The most essential phase of the practice of all head balancing by the beginner is following the instructions closely, to avoid wasting time and energy. Usually, at the beginning of any gymnastic feet, the student tries to do the whole thing at once, before learning the underlying principles of it. Therefore, I emphasize the necessity of your giving strict and earnest study to the following instructions. Doing so will save you much time and effort and addition, will permit you to learn head balancing correctly and in the scientific manner.
First, obtain a grommet. This is simply a doughnut-shaped pad to protect the scalp and in addition to afford a sort of balancing “socket” for the head. Out professional model is best, but you can make a substitute of your own design. Make it oval, about 4×6 inches over all, and of material about one inch in diameter. Shape it to fit your head, and use it in the same position all the time. Note that in figures 4, 6, 10, 20 and 21, etc.
Position No. 1: Place the grommet on the floor about six inches from the wall, or at the foot of a bedstead (so your back will be about four to six inches from the wall when you are on your head; this keeps you from wasting too much time falling over and getting up again). Now place your hands on the floor, about 15 inches apart and about 12 inches nearer you than the grommet, and making a triangle with it – like a 3-legged stool. Point the fingers slightly outward; note the sketch for details. Bring the feet up to about 15 inches behind the hands; lift up from the hands and feet to the hands and head. (If you have never balanced in this position, allow the back to rest against the wall.) Keep the back as straight as possible (as in Fig. 4) and the shoulders back. Separate the legs as far as they will go comfortably, knees almost straight, and toes pointed; hold the feet about one a line with the hips.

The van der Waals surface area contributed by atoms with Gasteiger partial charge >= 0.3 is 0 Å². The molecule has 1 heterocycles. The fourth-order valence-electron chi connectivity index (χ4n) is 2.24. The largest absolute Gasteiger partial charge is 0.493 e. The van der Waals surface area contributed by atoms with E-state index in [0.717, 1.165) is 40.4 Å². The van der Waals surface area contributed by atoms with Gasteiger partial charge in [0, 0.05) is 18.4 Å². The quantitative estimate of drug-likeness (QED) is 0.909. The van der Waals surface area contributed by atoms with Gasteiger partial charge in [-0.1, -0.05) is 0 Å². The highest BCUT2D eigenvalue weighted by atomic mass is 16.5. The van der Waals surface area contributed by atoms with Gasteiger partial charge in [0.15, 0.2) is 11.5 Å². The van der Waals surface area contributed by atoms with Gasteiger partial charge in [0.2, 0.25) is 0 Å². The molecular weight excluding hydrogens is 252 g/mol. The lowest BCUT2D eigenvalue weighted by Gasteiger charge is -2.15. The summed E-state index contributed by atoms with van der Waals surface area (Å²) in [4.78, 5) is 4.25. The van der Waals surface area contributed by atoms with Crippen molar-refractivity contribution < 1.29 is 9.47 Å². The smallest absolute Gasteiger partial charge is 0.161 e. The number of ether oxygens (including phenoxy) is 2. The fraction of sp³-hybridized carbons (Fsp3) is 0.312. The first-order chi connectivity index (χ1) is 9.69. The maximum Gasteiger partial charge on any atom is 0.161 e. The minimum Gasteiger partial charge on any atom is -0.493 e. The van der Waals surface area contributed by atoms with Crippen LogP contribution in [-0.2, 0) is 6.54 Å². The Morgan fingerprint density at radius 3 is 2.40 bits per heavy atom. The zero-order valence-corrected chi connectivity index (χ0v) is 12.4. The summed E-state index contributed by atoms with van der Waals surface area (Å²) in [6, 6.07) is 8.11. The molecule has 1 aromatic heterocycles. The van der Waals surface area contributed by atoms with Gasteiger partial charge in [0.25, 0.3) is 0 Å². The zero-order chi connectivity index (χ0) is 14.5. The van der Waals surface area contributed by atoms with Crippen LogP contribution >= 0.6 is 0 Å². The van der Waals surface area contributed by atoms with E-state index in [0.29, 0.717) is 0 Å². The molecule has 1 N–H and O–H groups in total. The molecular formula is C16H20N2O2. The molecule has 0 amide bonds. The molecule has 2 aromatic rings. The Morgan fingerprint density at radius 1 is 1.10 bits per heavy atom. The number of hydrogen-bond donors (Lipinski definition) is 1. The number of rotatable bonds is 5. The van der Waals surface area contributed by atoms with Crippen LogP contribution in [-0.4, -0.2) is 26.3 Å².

This is the easiest known position for begging the free head balance. Once you assume this try to bring the back (buttocks) away from the wall and to hold the position a short time before descending. Rest a bit, then repeat 6 or 8 times only, the first day. Increase a few repetitions each practice period until you accomplish 30 to 50, which will be enough.
Holding position 1 is done by maintaining a steady, even pressure on the head and hands, but as you try to shift more weight to the head you will find that balancing becomes less a matter of supporting yourself like a 3-legged stool, and more a feat of control by leg movement. To get the “feel” proceed to position Number 2.